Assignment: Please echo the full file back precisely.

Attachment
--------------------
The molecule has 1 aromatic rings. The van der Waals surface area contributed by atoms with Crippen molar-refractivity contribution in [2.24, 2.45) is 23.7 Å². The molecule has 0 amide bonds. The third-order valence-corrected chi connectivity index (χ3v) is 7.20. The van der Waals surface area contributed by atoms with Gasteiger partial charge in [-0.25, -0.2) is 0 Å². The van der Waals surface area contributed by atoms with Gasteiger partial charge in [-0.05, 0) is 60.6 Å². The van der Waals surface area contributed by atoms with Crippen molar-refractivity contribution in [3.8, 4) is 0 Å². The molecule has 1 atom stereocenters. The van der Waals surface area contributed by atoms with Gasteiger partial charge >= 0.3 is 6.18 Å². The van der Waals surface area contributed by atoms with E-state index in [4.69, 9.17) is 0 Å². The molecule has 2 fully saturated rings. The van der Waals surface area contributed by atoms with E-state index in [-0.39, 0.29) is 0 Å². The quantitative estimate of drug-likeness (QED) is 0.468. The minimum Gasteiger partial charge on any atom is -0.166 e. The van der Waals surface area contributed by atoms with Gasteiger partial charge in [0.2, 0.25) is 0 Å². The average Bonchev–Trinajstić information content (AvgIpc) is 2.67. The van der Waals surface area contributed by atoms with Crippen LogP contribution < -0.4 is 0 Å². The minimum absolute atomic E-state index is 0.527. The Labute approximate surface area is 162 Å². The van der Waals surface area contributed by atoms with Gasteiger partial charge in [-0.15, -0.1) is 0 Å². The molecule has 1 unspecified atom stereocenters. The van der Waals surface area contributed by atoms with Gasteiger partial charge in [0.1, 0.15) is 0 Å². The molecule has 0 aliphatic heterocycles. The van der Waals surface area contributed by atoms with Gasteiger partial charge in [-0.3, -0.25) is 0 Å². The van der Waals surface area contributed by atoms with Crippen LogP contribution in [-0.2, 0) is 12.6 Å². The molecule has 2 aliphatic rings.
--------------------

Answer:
The molecule has 1 aromatic rings. The van der Waals surface area contributed by atoms with Crippen molar-refractivity contribution in [2.24, 2.45) is 23.7 Å². The molecule has 0 amide bonds. The third-order valence-corrected chi connectivity index (χ3v) is 7.20. The van der Waals surface area contributed by atoms with Gasteiger partial charge in [-0.25, -0.2) is 0 Å². The van der Waals surface area contributed by atoms with Gasteiger partial charge in [-0.05, 0) is 60.6 Å². The van der Waals surface area contributed by atoms with Crippen molar-refractivity contribution in [3.8, 4) is 0 Å². The molecule has 1 atom stereocenters. The van der Waals surface area contributed by atoms with Gasteiger partial charge >= 0.3 is 6.18 Å². The van der Waals surface area contributed by atoms with E-state index in [4.69, 9.17) is 0 Å². The molecule has 2 fully saturated rings. The van der Waals surface area contributed by atoms with E-state index in [-0.39, 0.29) is 0 Å². The quantitative estimate of drug-likeness (QED) is 0.468. The minimum Gasteiger partial charge on any atom is -0.166 e. The van der Waals surface area contributed by atoms with Gasteiger partial charge in [0.2, 0.25) is 0 Å². The average Bonchev–Trinajstić information content (AvgIpc) is 2.67. The van der Waals surface area contributed by atoms with Crippen LogP contribution < -0.4 is 0 Å². The minimum absolute atomic E-state index is 0.527. The Labute approximate surface area is 162 Å². The van der Waals surface area contributed by atoms with Gasteiger partial charge in [-0.15, -0.1) is 0 Å². The molecule has 1 unspecified atom stereocenters. The van der Waals surface area contributed by atoms with Gasteiger partial charge in [0.1, 0.15) is 0 Å². The molecule has 0 aliphatic heterocycles. The van der Waals surface area contributed by atoms with Gasteiger partial charge in [-0.3, -0.25) is 0 Å². The van der Waals surface area contributed by atoms with Crippen LogP contribution in [-0.2, 0) is 12.6 Å². The molecule has 2 aliphatic rings.